Dec 092017
 
Group of extended DOS utilities by Tom Hanlin.
File ABCI14.ZIP from The Programmer’s Corner in
Category Utilities for DOS and Windows Machines
Group of extended DOS utilities by Tom Hanlin.
File Name File Size Zip Size Zip Type
#DEL.EXE 53897 34246 deflated
#DIR.EXE 55373 35416 deflated
ABCI.DOC 17833 4635 deflated
ABCI.NEW 2496 1143 deflated

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Contents of the ABCI.DOC file


A Better Command Interface

ABCI 1.4 Copyright (c) 1987-1988 Thomas G. Hanlin III



This is a set of utilities designed to supplement or replace the
existing DOS command set. The ABCI utilities are copyrighted, but may be
distributed provided that all utilities are included in unmodified
condition, and no fee (other than a disk copying fee, which may not exceed
$6.00) is charged. Distribution over telecommunications systems,
including BBSes and such services as Bix, CompuServe, and Genie, is
specifically allowed, regardless of any online or access charges.

The ABCI command set is similar to the DOS command set by default.
It is far more powerful and flexible than the DOS command set, however,
and can be customized to suit your preferences. The ABCI commands share a
common syntax, so you will find it easy to get used to using them. If in
doubt, you can type /HELP after any command, to get a quick summary of the
available options.

Every ABCI utility shares certain common features. To execute them,
you type something like this:
#CMD /OPTION /OPTION FILESPEC.EXT FILESPEC.EXT

The octothorpe or pound sign ("#") is the first character of every
ABCI command. CMD represents the name of the command. Options are
specified with slashes, followed by the name of the option. File specs
are names of files, which may contain drive letters, subdirectories, and
file names, complete with wildcards like "*" and "?". You may mix files
and options in any order. You may enter any number of options and file
specifications on a single line (up to about 120 characters).

You may pause any listing by pressing Control-S, and restart it by
pressing Control-Q. This follows standard XON/XOFF conventions. You may
also abort a listing by pressing Control-C.

Options will differ from command to command, except for /HELP (a help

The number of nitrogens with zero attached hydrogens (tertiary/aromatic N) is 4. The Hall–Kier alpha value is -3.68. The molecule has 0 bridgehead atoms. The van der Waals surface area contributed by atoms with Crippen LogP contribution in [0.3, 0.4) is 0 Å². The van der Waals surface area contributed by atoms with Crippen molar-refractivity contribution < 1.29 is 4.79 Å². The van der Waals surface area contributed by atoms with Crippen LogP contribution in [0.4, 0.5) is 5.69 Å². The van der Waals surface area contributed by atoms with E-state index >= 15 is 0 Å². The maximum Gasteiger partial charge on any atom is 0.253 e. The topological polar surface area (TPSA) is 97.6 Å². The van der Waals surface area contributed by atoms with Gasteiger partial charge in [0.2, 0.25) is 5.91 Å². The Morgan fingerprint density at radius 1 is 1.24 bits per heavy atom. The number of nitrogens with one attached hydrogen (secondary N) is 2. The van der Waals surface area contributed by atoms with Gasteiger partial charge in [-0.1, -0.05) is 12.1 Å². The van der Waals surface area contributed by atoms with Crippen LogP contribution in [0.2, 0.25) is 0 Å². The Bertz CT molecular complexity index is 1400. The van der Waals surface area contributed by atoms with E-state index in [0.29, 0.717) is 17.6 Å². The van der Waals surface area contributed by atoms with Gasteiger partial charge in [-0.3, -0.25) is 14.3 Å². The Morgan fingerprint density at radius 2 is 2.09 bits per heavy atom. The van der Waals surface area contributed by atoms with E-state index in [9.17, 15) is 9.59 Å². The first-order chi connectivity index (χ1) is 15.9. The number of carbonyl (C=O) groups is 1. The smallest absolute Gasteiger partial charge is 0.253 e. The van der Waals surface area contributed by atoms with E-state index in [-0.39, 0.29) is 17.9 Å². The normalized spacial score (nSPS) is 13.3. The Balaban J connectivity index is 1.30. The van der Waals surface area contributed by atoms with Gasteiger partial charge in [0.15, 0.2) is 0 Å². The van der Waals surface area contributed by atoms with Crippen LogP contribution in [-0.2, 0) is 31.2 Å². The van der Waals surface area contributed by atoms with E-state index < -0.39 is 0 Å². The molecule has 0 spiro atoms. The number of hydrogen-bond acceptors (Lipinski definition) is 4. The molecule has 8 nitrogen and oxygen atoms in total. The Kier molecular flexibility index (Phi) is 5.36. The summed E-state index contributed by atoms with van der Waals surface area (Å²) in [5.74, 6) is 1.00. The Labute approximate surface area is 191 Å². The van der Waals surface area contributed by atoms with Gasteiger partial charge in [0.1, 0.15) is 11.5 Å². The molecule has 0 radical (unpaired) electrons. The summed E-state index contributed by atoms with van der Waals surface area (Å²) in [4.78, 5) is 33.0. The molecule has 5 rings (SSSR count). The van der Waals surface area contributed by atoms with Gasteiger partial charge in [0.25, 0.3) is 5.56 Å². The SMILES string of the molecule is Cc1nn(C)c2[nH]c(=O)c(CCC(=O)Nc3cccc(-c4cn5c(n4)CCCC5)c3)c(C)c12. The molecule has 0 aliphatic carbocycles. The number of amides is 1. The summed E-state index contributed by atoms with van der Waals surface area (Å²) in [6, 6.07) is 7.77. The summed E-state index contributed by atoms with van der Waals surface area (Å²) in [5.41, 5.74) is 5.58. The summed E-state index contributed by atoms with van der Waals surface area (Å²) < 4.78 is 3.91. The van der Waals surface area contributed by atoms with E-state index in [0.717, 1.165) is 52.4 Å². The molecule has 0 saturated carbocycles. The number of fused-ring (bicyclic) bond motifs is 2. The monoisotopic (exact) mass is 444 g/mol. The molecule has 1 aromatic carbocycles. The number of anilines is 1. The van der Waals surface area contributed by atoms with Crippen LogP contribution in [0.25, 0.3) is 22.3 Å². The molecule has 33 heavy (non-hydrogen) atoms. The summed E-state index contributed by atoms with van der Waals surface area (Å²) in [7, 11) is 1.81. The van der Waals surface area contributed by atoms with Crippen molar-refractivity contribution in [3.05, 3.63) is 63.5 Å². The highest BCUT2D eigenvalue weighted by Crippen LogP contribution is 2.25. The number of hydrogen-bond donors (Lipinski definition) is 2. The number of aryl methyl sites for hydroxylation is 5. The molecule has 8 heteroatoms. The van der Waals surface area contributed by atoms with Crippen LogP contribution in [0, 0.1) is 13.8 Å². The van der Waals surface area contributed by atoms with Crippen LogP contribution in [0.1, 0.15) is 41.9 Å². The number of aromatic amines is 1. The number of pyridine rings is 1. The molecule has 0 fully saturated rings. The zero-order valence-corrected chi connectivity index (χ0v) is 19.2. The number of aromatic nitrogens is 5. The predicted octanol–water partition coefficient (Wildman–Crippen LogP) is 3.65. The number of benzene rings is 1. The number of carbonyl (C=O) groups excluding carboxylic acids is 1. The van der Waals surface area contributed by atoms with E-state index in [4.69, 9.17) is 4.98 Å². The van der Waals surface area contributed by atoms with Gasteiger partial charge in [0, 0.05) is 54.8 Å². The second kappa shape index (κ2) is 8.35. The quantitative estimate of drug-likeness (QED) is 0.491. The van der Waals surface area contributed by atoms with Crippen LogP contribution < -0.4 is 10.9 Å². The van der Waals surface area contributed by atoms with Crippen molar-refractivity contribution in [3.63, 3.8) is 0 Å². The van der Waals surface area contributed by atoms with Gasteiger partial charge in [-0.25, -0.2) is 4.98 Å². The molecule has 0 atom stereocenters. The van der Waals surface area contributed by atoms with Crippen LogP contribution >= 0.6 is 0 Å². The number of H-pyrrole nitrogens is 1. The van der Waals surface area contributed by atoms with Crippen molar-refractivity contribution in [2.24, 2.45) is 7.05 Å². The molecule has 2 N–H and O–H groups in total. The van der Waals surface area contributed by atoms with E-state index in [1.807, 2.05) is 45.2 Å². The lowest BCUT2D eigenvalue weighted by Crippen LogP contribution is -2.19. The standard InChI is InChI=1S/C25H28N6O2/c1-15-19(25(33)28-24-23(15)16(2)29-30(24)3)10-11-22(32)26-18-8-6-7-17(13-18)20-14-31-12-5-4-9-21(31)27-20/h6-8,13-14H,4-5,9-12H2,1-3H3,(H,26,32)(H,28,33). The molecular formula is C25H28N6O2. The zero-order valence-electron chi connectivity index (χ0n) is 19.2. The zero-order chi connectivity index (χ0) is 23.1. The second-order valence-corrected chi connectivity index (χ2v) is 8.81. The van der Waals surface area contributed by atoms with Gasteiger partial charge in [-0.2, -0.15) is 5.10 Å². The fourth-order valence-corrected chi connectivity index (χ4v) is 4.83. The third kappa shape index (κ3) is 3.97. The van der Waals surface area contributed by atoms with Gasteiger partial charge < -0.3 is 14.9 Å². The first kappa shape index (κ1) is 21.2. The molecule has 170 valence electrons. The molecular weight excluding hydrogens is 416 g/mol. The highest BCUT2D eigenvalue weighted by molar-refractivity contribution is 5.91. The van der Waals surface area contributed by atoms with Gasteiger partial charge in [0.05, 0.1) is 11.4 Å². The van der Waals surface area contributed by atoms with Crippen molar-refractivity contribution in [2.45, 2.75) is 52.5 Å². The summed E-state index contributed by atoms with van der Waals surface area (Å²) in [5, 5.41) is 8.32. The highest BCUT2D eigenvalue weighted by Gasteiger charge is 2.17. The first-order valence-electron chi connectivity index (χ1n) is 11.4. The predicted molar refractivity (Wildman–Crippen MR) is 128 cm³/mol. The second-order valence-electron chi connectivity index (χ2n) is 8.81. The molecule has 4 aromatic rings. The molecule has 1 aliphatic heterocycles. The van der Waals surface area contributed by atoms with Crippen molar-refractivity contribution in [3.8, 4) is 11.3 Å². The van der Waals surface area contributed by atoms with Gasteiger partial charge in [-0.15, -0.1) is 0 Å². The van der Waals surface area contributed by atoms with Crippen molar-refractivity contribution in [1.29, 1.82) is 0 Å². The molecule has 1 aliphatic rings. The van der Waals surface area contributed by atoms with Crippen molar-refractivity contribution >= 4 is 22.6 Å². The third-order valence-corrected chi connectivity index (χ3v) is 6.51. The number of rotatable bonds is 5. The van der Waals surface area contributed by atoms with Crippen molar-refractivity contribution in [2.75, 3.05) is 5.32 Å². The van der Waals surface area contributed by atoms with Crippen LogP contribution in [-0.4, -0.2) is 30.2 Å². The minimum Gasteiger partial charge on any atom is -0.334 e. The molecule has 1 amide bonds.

or information screen) and /COPYRIGHT (ABCI copyright information), which
work with every utility. All options share a few common characteristics,
though. You need only enter as many characters of the option name as will
make it unique. That is, you can abbreviate the name of an option as much
as you like, as long as you give enough characters of the name that the
ABCI command can tell it from other options.

You can set default options through environment variables. For
instance, if you wanted to always use the options /NOUPCASE and /PAGE
with the #DIR utility, you would put a line in your AUTOEXEC.BAT file that
says:
SET #DIR=/NOUPCASE/PAGE

Since some ABCI utilities require equals signs ("=") as part of
options, and this is not allowed by SET, you should use a tilde ("~")
instead with SET. The "~" will be translated to "=" by the ABCI utility
when it is executed. For example, if you wanted to default to /PAGE=10
you would use:
SET #DIR=/PAGE~10

Just because you pick a default option doesn't mean that you're stuck
with it! If you enter an option more than once, the last time that the
option is specified is the one that will take effect. This allows you to
override your default settings if you need to.

You can rename the ABCI commands to anything you want... except the
corresponding DOS commands, because the DOS commands will be executed
instead of any files by the same name. If you have an alias utility such
as NDOSEDIT, PCED or CED, however, you can use that to give the ABCI
commands an alias equivalent to the corresponding DOS command. In that
case, the ABCI commands will effectively replace the DOS commands.






#DEL Copyright (c) 1987-1988 Thomas G. Hanlin III



The #DEL command, as you might guess, is designed to replace the DOS
command "DEL" (or "ERASE"). It allows you to select as many drives,